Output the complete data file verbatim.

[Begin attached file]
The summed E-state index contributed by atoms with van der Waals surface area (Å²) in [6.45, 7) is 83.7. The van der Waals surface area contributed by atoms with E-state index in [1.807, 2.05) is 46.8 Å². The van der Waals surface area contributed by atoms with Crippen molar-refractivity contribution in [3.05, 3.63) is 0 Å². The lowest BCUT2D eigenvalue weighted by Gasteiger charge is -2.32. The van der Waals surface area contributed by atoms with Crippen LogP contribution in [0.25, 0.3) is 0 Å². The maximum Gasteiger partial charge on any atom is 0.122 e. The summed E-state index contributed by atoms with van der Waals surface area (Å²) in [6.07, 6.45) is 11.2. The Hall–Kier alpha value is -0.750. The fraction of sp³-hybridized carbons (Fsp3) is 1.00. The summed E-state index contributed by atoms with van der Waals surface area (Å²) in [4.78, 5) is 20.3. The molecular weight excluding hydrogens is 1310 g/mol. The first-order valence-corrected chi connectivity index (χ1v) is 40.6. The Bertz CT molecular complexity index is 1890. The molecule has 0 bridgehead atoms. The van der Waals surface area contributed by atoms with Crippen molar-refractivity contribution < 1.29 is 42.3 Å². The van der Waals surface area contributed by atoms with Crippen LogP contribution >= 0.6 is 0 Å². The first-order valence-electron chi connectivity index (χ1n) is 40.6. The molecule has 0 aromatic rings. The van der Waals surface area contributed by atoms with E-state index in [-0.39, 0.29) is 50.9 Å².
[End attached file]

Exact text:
The summed E-state index contributed by atoms with van der Waals surface area (Å²) in [6.45, 7) is 83.7. The van der Waals surface area contributed by atoms with E-state index in [1.807, 2.05) is 46.8 Å². The van der Waals surface area contributed by atoms with Crippen molar-refractivity contribution in [3.05, 3.63) is 0 Å². The lowest BCUT2D eigenvalue weighted by Gasteiger charge is -2.32. The van der Waals surface area contributed by atoms with Crippen LogP contribution in [0.25, 0.3) is 0 Å². The maximum Gasteiger partial charge on any atom is 0.122 e. The summed E-state index contributed by atoms with van der Waals surface area (Å²) in [6.07, 6.45) is 11.2. The Hall–Kier alpha value is -0.750. The fraction of sp³-hybridized carbons (Fsp3) is 1.00. The summed E-state index contributed by atoms with van der Waals surface area (Å²) in [4.78, 5) is 20.3. The molecular weight excluding hydrogens is 1310 g/mol. The first-order valence-corrected chi connectivity index (χ1v) is 40.6. The Bertz CT molecular complexity index is 1890. The molecule has 0 bridgehead atoms. The van der Waals surface area contributed by atoms with Crippen molar-refractivity contribution < 1.29 is 42.3 Å². The van der Waals surface area contributed by atoms with Crippen LogP contribution >= 0.6 is 0 Å². The first-order valence-electron chi connectivity index (χ1n) is 40.6. The molecule has 0 aromatic rings. The van der Waals surface area contributed by atoms with E-state index in [-0.39, 0.29) is 50.9 Å².